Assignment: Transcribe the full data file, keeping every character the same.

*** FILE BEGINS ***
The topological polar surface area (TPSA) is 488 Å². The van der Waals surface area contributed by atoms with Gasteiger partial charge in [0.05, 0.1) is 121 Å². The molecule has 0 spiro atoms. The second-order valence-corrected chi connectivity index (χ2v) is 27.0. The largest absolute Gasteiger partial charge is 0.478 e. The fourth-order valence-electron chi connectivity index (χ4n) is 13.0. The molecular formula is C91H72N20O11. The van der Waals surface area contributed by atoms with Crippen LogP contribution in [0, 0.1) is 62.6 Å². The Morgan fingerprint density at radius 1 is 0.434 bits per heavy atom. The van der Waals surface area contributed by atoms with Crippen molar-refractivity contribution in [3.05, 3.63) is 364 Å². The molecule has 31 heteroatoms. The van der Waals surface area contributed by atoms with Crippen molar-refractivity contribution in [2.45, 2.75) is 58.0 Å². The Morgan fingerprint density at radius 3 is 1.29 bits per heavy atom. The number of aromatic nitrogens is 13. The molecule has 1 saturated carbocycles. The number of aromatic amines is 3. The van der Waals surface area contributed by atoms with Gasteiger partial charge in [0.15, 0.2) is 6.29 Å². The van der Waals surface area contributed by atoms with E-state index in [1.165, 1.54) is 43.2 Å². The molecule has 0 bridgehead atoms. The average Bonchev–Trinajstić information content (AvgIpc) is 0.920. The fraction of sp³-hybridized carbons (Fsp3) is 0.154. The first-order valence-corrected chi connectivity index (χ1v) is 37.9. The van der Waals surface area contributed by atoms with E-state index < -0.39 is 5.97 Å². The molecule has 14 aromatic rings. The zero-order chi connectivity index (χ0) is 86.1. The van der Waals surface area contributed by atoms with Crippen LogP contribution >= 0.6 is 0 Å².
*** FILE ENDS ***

The topological polar surface area (TPSA) is 488 Å². The van der Waals surface area contributed by atoms with Gasteiger partial charge in [0.05, 0.1) is 121 Å². The molecule has 0 spiro atoms. The second-order valence-corrected chi connectivity index (χ2v) is 27.0. The largest absolute Gasteiger partial charge is 0.478 e. The fourth-order valence-electron chi connectivity index (χ4n) is 13.0. The molecular formula is C91H72N20O11. The van der Waals surface area contributed by atoms with Crippen LogP contribution in [0, 0.1) is 62.6 Å². The Morgan fingerprint density at radius 1 is 0.434 bits per heavy atom. The van der Waals surface area contributed by atoms with Crippen molar-refractivity contribution in [3.05, 3.63) is 364 Å². The molecule has 31 heteroatoms. The van der Waals surface area contributed by atoms with Crippen molar-refractivity contribution in [2.45, 2.75) is 58.0 Å². The Morgan fingerprint density at radius 3 is 1.29 bits per heavy atom. The number of aromatic nitrogens is 13. The molecule has 1 saturated carbocycles. The number of aromatic amines is 3. The van der Waals surface area contributed by atoms with Gasteiger partial charge in [0.15, 0.2) is 6.29 Å². The van der Waals surface area contributed by atoms with E-state index in [1.165, 1.54) is 43.2 Å². The molecule has 0 bridgehead atoms. The average Bonchev–Trinajstić information content (AvgIpc) is 0.920. The fraction of sp³-hybridized carbons (Fsp3) is 0.154. The first-order valence-corrected chi connectivity index (χ1v) is 37.9. The van der Waals surface area contributed by atoms with E-state index < -0.39 is 5.97 Å². The molecule has 14 aromatic rings. The zero-order chi connectivity index (χ0) is 86.1. The van der Waals surface area contributed by atoms with Crippen LogP contribution >= 0.6 is 0 Å².